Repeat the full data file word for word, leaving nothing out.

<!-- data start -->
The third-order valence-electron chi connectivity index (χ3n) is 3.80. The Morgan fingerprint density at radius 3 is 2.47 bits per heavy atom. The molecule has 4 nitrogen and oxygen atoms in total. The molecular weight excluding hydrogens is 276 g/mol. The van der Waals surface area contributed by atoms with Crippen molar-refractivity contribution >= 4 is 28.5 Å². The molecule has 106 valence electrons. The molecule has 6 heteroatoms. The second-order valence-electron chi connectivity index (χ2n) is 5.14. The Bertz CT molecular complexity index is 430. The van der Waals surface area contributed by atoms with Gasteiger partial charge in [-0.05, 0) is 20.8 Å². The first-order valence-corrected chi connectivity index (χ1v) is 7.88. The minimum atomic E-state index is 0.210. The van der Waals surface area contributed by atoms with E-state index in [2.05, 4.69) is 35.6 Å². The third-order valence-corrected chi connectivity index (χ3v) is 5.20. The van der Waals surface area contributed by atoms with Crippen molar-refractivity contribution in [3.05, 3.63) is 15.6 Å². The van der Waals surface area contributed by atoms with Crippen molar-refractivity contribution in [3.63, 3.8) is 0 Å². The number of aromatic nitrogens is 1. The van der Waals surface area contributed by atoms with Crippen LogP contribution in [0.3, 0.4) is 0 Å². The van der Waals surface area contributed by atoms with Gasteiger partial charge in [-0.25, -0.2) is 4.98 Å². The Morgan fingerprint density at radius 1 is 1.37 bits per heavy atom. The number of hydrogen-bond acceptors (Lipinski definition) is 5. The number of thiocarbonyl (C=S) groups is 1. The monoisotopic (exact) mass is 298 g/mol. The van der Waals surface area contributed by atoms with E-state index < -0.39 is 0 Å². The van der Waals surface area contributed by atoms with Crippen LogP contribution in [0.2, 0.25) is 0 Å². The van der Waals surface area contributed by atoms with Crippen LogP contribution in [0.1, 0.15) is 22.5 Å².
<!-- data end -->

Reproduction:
The third-order valence-electron chi connectivity index (χ3n) is 3.80. The Morgan fingerprint density at radius 3 is 2.47 bits per heavy atom. The molecule has 4 nitrogen and oxygen atoms in total. The molecular weight excluding hydrogens is 276 g/mol. The van der Waals surface area contributed by atoms with Crippen molar-refractivity contribution >= 4 is 28.5 Å². The molecule has 106 valence electrons. The molecule has 6 heteroatoms. The second-order valence-electron chi connectivity index (χ2n) is 5.14. The Bertz CT molecular complexity index is 430. The van der Waals surface area contributed by atoms with Gasteiger partial charge in [-0.05, 0) is 20.8 Å². The first-order valence-corrected chi connectivity index (χ1v) is 7.88. The minimum atomic E-state index is 0.210. The van der Waals surface area contributed by atoms with E-state index in [2.05, 4.69) is 35.6 Å². The third-order valence-corrected chi connectivity index (χ3v) is 5.20. The van der Waals surface area contributed by atoms with Crippen molar-refractivity contribution in [3.05, 3.63) is 15.6 Å². The van der Waals surface area contributed by atoms with Crippen molar-refractivity contribution in [3.63, 3.8) is 0 Å². The number of aromatic nitrogens is 1. The van der Waals surface area contributed by atoms with Crippen LogP contribution in [0.3, 0.4) is 0 Å². The van der Waals surface area contributed by atoms with Gasteiger partial charge in [-0.25, -0.2) is 4.98 Å². The Morgan fingerprint density at radius 1 is 1.37 bits per heavy atom. The number of hydrogen-bond acceptors (Lipinski definition) is 5. The number of thiocarbonyl (C=S) groups is 1. The monoisotopic (exact) mass is 298 g/mol. The van der Waals surface area contributed by atoms with E-state index < -0.39 is 0 Å². The van der Waals surface area contributed by atoms with Crippen LogP contribution in [0.2, 0.25) is 0 Å². The van der Waals surface area contributed by atoms with Crippen LogP contribution in [0.1, 0.15) is 22.5 Å².